It makes sense, therefore, that the tools deployed to help survivors were largely verbal and emphasized narrative reconstruction. Trauma (the word means ”wound” in Greek) is seen as a rupture in the long line of language that constructs who we are. The goal of treatment has traditionally been, therefore, to expand the story so that it can accommodate a series of unexpected scenes. By the early 1990’s, neurological models of broken narratives were being developed. Dr. Bessel van der Kolk, for instance, hypothesized that repressed trauma has very specific neural correlates in the brain. The event — say, the rape, the plane crash — is isolated, flash-frozen in a nonverbal neural stream, where it stays stuck, secreting its subterranean signals of fear and panic. The goal of trauma treatment has been to move memories from nonverbal brain regions to verbal ones, where they can be integrated into the life story.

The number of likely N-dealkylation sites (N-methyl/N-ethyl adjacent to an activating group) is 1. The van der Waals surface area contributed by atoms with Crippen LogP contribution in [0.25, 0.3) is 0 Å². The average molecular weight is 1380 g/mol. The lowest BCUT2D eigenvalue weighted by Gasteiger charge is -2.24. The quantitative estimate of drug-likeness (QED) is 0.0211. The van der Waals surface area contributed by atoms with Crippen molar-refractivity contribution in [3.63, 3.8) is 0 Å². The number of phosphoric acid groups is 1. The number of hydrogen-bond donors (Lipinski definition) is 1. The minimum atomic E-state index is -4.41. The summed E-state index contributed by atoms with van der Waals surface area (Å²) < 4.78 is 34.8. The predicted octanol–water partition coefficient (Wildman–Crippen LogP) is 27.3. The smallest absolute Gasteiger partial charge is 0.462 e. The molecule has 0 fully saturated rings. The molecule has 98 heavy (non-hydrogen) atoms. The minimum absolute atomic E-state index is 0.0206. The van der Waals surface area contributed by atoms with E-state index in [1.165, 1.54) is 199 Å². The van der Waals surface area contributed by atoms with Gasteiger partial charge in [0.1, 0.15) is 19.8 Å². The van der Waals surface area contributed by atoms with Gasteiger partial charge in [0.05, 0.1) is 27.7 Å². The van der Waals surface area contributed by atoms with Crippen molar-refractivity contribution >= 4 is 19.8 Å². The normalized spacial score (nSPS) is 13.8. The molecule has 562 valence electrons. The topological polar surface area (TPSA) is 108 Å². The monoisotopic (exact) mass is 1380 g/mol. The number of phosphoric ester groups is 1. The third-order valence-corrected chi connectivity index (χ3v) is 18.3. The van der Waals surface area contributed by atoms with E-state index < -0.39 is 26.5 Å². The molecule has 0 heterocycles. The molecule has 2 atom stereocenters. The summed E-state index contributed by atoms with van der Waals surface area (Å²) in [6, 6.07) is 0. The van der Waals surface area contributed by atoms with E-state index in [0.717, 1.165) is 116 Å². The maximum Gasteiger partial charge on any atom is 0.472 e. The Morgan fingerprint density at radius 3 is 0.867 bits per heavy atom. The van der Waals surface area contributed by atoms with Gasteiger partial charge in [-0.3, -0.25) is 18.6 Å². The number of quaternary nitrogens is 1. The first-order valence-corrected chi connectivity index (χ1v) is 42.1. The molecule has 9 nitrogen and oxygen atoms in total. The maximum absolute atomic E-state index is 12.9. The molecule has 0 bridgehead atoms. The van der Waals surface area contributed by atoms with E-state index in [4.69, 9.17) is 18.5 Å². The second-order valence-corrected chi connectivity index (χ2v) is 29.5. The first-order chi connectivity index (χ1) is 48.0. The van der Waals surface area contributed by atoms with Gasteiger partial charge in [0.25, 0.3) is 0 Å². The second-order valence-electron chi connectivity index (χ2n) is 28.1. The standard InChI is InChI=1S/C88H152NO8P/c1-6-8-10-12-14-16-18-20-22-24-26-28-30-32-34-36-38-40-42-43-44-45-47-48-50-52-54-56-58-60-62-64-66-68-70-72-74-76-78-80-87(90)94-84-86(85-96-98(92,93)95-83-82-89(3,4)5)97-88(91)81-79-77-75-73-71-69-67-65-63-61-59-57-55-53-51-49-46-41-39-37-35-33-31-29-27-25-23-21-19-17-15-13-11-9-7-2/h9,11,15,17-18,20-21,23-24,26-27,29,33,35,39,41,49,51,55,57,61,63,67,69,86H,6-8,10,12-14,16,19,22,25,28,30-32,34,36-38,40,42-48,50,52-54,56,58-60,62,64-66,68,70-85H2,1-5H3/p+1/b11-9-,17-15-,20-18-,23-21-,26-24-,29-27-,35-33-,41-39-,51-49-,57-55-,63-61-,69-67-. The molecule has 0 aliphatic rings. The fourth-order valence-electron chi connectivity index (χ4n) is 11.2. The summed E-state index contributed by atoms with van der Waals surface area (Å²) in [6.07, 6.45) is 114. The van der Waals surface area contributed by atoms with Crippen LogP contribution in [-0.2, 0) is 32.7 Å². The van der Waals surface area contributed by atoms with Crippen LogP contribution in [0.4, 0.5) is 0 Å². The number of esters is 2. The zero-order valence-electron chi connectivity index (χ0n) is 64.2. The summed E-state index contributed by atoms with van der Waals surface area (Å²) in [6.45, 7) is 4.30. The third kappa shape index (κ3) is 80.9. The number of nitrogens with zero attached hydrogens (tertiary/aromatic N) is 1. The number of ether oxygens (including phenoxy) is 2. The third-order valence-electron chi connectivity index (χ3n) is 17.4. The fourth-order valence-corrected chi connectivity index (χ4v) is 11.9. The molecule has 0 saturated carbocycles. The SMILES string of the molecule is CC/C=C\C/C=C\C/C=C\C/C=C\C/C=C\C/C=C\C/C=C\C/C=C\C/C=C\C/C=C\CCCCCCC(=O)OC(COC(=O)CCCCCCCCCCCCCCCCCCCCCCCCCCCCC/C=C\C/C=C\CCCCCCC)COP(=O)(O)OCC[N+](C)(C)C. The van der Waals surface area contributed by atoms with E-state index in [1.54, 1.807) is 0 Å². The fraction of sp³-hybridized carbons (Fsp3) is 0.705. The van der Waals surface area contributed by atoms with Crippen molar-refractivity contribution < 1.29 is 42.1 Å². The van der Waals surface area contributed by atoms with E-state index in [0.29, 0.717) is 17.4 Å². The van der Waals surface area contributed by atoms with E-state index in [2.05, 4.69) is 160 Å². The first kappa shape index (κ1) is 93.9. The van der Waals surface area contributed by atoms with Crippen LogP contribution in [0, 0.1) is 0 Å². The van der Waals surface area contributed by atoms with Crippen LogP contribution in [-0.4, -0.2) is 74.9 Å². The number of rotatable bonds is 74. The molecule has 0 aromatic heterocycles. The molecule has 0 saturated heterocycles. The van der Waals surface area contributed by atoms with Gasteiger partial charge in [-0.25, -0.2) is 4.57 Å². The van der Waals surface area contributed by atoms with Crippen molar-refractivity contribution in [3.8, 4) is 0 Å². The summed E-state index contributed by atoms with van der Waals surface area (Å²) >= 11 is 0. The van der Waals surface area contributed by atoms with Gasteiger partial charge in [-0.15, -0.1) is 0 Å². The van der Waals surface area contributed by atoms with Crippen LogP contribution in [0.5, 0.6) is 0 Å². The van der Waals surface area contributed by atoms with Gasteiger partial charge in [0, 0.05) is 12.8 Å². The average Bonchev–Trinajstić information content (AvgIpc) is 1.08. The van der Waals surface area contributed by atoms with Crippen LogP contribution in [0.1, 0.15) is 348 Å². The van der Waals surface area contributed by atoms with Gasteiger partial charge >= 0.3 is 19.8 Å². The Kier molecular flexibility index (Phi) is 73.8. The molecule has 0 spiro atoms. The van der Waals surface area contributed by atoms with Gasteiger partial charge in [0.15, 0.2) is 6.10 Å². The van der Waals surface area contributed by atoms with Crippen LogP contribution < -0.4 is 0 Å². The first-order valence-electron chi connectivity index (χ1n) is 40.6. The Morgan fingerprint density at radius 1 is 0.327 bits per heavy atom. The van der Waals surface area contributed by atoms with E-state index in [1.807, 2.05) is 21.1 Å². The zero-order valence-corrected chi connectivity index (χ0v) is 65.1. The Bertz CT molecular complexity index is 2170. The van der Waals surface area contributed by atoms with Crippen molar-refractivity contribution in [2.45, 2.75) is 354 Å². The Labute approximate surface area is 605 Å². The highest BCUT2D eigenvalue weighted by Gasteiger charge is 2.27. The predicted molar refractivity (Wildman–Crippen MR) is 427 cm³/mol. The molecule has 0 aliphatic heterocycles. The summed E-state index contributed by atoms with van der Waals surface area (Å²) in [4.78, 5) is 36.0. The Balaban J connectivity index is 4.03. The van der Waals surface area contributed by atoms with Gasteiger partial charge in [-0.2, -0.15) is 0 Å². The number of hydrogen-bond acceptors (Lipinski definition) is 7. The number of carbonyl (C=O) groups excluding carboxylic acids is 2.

This, to my mind, is a beautiful theory, one that blesses the brain with malleable storage sites and incredible plot power — but whether it’s true or not, no one knows. More to the point, whether it’s true for all people, no one knows. While storying one’s life is undoubtedly an essential human activity, the trauma industry may have overlooked this essential fact: not all of us are memoirists. Some of us tell our stories by speaking around them, a kind of Carveresque style where resolution is whispered below the level of audible language. Then again, some of us are fable writers, developing quick tales with tortoises and hares, where right and wrong have a lovely, simple sort of sound. If we are all authors of our experience, as the trauma industry has so significantly reminded us, we are not all cut from the same literary cloth. Some of us are wordy, others prefer the smooth white space between tightly packaged paragraphs. Still others might rather sing over the scary parts than express them at all.